Real Exchange Rate Dynamics in the New Member States of the EU – Run-up to the Euro
Błaszkiewicz-Schwartzman, Monika (2010) Real Exchange Rate Dynamics in the New Member States of the EU – Run-up to the Euro. PhD thesis, National University of Ireland Maynooth.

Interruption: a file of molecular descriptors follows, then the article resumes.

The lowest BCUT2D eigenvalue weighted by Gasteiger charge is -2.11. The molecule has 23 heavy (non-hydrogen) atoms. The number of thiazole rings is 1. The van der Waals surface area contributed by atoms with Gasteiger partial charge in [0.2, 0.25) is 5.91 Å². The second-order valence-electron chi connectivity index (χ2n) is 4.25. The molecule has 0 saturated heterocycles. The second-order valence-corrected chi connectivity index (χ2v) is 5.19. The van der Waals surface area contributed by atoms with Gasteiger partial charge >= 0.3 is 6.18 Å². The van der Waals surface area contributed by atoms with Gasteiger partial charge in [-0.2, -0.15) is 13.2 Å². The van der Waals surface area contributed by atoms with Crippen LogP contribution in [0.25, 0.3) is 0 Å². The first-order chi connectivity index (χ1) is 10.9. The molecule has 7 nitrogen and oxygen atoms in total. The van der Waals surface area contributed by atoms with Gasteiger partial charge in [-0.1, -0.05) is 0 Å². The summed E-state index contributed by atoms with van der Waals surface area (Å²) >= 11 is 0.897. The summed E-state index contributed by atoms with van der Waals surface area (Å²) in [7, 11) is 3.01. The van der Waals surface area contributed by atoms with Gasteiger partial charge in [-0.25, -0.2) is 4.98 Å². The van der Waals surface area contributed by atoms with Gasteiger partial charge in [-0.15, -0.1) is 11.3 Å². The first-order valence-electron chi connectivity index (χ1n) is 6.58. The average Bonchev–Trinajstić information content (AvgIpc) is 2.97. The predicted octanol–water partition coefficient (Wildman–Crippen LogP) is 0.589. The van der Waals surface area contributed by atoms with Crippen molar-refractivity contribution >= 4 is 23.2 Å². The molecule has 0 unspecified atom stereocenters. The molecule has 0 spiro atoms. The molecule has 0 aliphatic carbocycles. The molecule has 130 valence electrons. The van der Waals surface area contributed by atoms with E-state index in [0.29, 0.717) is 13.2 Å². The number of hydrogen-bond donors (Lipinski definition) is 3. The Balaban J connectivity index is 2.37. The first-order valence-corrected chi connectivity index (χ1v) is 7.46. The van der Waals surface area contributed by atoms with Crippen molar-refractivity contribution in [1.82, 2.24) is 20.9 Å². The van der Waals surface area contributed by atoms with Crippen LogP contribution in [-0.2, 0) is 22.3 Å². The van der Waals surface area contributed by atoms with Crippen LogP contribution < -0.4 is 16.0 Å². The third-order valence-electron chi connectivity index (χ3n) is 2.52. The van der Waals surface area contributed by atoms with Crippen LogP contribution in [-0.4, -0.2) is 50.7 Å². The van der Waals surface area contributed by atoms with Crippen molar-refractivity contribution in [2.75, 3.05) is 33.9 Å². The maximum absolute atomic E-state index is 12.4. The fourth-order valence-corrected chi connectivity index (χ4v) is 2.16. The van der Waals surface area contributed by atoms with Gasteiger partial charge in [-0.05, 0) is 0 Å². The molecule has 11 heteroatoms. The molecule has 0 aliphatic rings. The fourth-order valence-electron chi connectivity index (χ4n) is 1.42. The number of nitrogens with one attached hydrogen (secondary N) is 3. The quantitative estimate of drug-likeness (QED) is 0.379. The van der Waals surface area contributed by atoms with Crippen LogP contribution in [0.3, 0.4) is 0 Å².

This dissertation contributes to the literature addressing the euro adoption by the New Member States (NMSs) of the European Union by proposing a definition of real convergence based on real exchange rate (RER) dynamics. As fluctuations in RER represent deviations from purchasing power parity (PPP), the thesis also adds to the literature on PPP theory. Finally, by proposing basic and extended small open economy dynamic stochastic general equilibrium international real business cycle (SOE-DSGE-IRBC) models of RER determinants for the NMSs, it fills a gap that has hitherto existed in the literature. The analysis of RER dynamics is conducted on two levels: empirical and theoretical. On the empirical level, the scale of RER dynamics in the NMSs is measured. Factors contributing to these dynamics are identified. Particular attention is drawn towards the factors which could account for the recorded appreciation of RER in these countries since the early 1990s. On a theoretical level, variants of the SOE-DSGE-IRBC model of RER determinants for a typical NMS are developed. The findings of Chapter 1 show that the univariate variance analysis accurately measures real convergence in the analysed countries. The results also indicate that at present, only Estonia and Slovenia (ex post) are ready to adopt the euro. The basic SOE model of Chapter 2, unlike its expanded version of Chapter 3, is only able to roughly match the moments of the Polish data. Therefore, its findings provide insights into the theoretical ‘puzzle’ of RER volatility and its persistence. The expanded model results show that productivity shocks to the non-traded sector are the main cause of price differentials between Poland and the euro area. This is in contrast to the two competing hypotheses that either productivity or quality improvements in the tradable sector are the main source of real exchange rate appreciation in this country.
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